A flood of passports were issued nine years ago — now they’re all soon to expire. Here’s how to beat the rush.

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Remember the Great Passport Disaster of 2007?

If you were one of the 18 million U.S. citizens trying to get a passport before the new Western Hemisphere Travel Initiative went into effect, you probably do. The initiative meant that you could no longer use any “official ID” to return to the United States from anywhere in the eponymous hemisphere, and that meant all the popular destinations — from Montreal and Quebec to the Caribbean and Mexico.

The initiative was a result of a 2004 act of Congress strengthening anti-terrorism measures post 9/11. Despite several years to prepare for the first phase — affecting air travel — to go into effect on Jan. 23, 2007, the tsunami of passport applications soon created a mess in every way. Americans were confused, processors were buried in paperwork, deadlines were moved, and vacations and travel plans were parked in limbo.

It may seem like only yesterday. But it wasn’t. It will soon be the 10th anniversary of the Great Passport Disaster.

All those hard-earned, brand-spanking-new passports of 2006 and 2007? Soon to be sort of worthless if you try to travel internationally.

Because after 10 years, passports expire. Which means a new mass movement to renew.

Will it be Passport Disaster, the Sequel?

We hope not, but the State Department seems to think it may not be pretty.

Officials say their Passport Office has been experiencing increased demand for renewals in the past year or two. Applications for passports have generally surged since 2007, with increases of several million every year. The agency issued 14 million passports in 2014, the last date for which totals are available, and the increased demand is expected to continue through 2018.

As a pre-emptive measure in September, the State Department launched the Apply Early campaign, turning our thoughts to that little blue document.

The State Department anticipates the crunch will begin in 2016 and says processing will take longer with the start of the new year. The current wait time for a passport is four to six weeks, but it could jump to as many as 10 weeks or more.

Prices and fees have been raised: Your first passport is $135 (was $100); renewal is $110 (was $75). Adding visa and other pages is $82 (it was free). There’s even a new fee if you’d like formally to renounce your U.S. citizenship: Once free, it’s now $450.

The Apply Early campaign gets passports back on the public radar at a good time because turnaround time is quickest from September to December.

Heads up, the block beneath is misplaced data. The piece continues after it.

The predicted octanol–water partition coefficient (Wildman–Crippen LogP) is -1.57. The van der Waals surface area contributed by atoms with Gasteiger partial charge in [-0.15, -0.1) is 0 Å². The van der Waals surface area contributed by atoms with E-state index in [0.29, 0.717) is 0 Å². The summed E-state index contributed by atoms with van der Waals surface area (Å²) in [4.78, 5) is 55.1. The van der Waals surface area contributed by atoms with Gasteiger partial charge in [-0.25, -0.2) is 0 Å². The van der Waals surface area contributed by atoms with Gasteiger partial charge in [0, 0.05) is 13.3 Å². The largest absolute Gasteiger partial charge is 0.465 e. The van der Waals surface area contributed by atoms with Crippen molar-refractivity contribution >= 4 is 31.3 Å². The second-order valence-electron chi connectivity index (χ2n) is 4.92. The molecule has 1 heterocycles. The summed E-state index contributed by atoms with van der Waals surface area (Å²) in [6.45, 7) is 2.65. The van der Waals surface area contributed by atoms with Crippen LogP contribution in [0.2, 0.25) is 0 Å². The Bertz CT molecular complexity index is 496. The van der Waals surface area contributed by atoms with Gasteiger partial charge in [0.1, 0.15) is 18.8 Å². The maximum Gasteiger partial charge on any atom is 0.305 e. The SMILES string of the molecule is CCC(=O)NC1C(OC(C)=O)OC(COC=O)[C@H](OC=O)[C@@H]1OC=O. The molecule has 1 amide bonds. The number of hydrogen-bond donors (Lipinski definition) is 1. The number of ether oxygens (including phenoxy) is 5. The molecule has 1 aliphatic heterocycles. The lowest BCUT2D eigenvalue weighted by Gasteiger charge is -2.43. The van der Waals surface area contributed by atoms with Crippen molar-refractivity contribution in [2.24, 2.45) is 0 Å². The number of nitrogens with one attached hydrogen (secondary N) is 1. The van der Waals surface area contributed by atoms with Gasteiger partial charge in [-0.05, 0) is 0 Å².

That’s one hint from the State Department’s Pro Tips list (travel.state.gov/content/passports/en/passports/information/apply-early.html). Here are some of my other favorite points to remember about the passport process:

• First, since you’re thinking about passports, expiration dates are but one no-go scenario. Many countries require you have at least six months left on your passport before they’ll let you in. Then there are those countries that require that you have two blank pages — or two visa pages (even two facing visa pages) for entry.

• Ten years is not when your passport turns into a pumpkin. Well, it may be about as useful after 10 years, but you can renew your passport before 10 years is up. Conversely, you have 15 years from the date of issue to renew without beginning the process all over again.

• A child’s passport (issued to anyone under 16) expires after five years.

• Speaking of children: If you’re behind on child support, you may be unable to get a passport.

• Especially if you’re a frequent traveler, request the supersize version of the U.S. passport by checking the box on your application for “52 pages.” The basic model comes with 28, and the 52-pager doesn’t cost a dime extra. But when you run out of those pages down the road, it’ll cost $82 to get more blank pages added later.

• Reasons for delay? Along with massive amounts of OPP (other people’s paperwork), you can slow progress if you don’t do things the right way.

1. As mentioned, applicable fees are by check/money order only, made out to “U.S. Department of State.” Applicant’s full name and date of birth must be “typed or printed” on the front of the check.

2. You only need to send one passport photo. Along with your face being 2 inches high etc., the prescribed method is to staple your photo to the application. Use four staples vertically in the corners as close to the outer edges as possible. And of course … do not bend the photo.

3. Send it to the right address. For expedited service, send to:

National Passport Processing Center, Box 90955, Philadelphia, PA 19190-0955. And write “EXPEDITE” clearly on the mailing envelope.

For routine service, address your envelope to:

The National Passport Processing Center, Box 90155, Philadelphia, PA 19190-0155.

They “strongly recommended” you use an envelope large enough to fit the application without folding. “This will help to protect the contents of your mailing from the elements throughout the delivery process.”

It’s also strongly recommended that you use a form of delivery that can be tracked.